Should America Erase Race?

Estimated Reading Time: 3 minutes

A Neanderthal asks what would happen if the government were to stop tracking everyone’s race.

America’s longtime obsession with race seems to be turning into a collective psychosis—one that has also infected me.

ADVERTISEMENT

Americans are bombarded daily with news stories and commentaries, some accurate and some wildly false, about racial disparities, injustices and prejudices. Employees of large organizations are subjected to a similar bombardment from offices of diversity and inclusion.

Of course, there are historic reasons for the obsession. But continuing to feed an obsession is not the way to treat an obsession. Maybe it’s time for a five-step treatment plan.

Step One:  Recognize that race is a social construct with no basis in genetics, and accept that all humans, whatever features and skin color they developed recently (in the context of eons of evolutionary time) have the same roots in Africa.

ADVERTISEMENT

Step Two:  Continue to acknowledge and teach the history of what humans of all skin shades and facial features have inflicted on each other in recent history and throughout history because of social constructs and corresponding tribalism. But also acknowledge and teach that all peoples have the same propensity for good and evil, and all have ugly skeletons in their ancestral closet.

Step Three:  Stop using the ridiculous and contrived racial categories of White, African American, Hispanic (or Latino), Asian, Pacific Islander, and Native American. Here’s why:

All but the “White” category are geographic identifiers, not races. They identify where the peoples in each group ended up after the great migration of Homo sapiens from Africa.

ADVERTISEMENT

By contrast, “White” is a skin color (sort of), not a geographical reference. At least when whites were labeled as Caucasian, that was in reference to the Caucasus region; but even that was misleading, as not all whites are from the region.

For the “White” category to conform to the other categories, it would have to be relabeled as “European.” But that wouldn’t be accurate either, because there are marked differences in appearance, culture and income between Northern Europeans and Southern Europeans, as well as between them and whites in Russia, the Middle East, and Latin America. Moreover, there’s the pesky complication of Spaniards and Portuguese being European and also Hispanic.

The worst aspect of the official categories is that they mask the rich diversity of the nation and world – the myriad ethnicities, tribes, and nationalities, each with its own values, beliefs, cultural norms, customs, myths, heroes, and histories of being both victims and victimizers.

There are thousands of unique ethnic groups, and a large percentage fall under the White category. The thousands are spread across all social classes, ranging from East Indian Americans who rank at the top in household income to Pennsylvania German Americans who rank near the bottom.

I’ll leave it to mathematicians to determine the number of possible permutations of ethnic groups, tribes, nationalities, classes, religions, and ideologies. For sure, there are far more than the official five racial categories.

On top of this complexity is the fact that the official categories do not capture the mixing of chromosomes between peoples, or what is known today as intermarriage—a mixing that began with some Homo sapiens mating with Neanderthals.

In any event, to fully understand socioeconomic problems and find the right fixes, it’s necessary to drill down beyond the superficial racial categories and into ethnocultural differences.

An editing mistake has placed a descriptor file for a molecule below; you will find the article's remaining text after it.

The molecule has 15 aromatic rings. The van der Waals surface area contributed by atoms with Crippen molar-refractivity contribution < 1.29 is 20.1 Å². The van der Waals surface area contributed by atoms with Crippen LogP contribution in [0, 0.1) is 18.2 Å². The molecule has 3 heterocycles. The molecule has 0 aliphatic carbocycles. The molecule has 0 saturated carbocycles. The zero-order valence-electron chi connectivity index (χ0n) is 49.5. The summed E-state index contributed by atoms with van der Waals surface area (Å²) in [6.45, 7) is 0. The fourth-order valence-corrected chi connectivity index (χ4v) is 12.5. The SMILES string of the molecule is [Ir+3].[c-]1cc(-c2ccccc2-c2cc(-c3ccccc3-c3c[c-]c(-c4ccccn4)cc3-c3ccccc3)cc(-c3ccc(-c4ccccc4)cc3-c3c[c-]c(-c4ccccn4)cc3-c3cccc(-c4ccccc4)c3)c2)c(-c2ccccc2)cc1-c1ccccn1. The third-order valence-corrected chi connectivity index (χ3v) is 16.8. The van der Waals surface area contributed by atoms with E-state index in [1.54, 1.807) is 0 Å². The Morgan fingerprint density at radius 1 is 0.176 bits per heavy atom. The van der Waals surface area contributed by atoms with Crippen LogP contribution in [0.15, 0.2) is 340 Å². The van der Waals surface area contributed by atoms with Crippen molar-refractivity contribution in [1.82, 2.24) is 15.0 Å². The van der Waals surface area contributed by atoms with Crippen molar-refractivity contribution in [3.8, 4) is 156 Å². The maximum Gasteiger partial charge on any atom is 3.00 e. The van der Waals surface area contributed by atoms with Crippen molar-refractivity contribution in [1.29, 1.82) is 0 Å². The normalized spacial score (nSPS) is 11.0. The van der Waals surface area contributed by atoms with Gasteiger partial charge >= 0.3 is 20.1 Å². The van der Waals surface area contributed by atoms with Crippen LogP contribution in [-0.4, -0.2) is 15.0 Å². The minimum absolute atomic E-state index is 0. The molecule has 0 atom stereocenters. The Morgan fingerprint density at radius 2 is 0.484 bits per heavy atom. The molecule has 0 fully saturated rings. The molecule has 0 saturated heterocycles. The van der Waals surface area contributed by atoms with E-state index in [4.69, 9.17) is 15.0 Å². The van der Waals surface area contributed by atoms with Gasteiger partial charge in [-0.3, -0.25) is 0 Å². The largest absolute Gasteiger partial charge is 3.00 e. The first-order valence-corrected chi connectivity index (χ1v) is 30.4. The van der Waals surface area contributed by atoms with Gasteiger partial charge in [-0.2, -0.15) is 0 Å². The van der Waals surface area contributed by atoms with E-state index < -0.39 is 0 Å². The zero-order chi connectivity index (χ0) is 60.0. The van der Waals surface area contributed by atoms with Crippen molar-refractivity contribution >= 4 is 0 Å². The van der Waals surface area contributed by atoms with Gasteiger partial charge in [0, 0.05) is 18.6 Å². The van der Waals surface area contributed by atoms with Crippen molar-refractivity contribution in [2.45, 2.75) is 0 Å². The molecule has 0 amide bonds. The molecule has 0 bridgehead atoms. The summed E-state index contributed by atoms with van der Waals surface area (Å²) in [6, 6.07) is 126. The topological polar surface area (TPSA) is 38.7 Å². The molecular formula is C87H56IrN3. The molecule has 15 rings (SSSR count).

For example, it’s one thing to say that Asians excel academically and economically, but it’s another to determine which of the myriad Asian ethnicities and nationalities excel and which don’t, and what accounts for the difference.

Step Four:  Learn from countries that don’t keep track of race. What are the downsides and upsides of not tracking race?  Do the countries have more or fewer racial problems than the U.S. and more or less racial divisiveness?

Step Five: Focus on root problems instead of race and superficial skin color.

Race has become a convenient and often misleading explanation for socioeconomic problems—a crutch used by lazy intellects and a bludgeon used by race mongers, especially those who reside in newsrooms.

Example: Stories have become de rigueur about discrimination being the cause of certain non-whites having lower income, lower test scores, lower home ownership, and fewer opportunities. But there are few stories about other possible causes, such as a higher incidence of one-parent households—a family arrangement that also has become common among the white lower class. Headlines like this are common:  Blacks and Hispanics Lag Whites in Home Ownership. Ones like this are non-existent:  Single-Parent Households Lag Two-Parent Households in Home Ownership.

It would be naïve and idealistic to think that the five steps would lead to a utopia where people don’t see themselves and others in racial terms. But it stands to reason that there would be less obsession with race if there were less emphasis on the contrived racial categories.

Take it from an expert. As an Italian, I don’t see myself as one of the official races and don’t have an identity crisis over it.

You see, the Italian peninsula has been crisscrossed over millennia by Neanderthals, North Africans, Persians, Syrians, Ostrogoths, Visigoths, Vandals, Lombards, Berbers, Normans, Franks, Gauls, and worst of all, marauding American tourists on cruise ships. Each group that tromped through mixed its chromosomes with the existing population.

An Italian friend of mine calls himself an octoroon; that is, one-eighth African. Actually, he’s 100% African, like all humans, except those of us who are part Neanderthal.

Print Friendly, PDF & Email
ADVERTISEMENT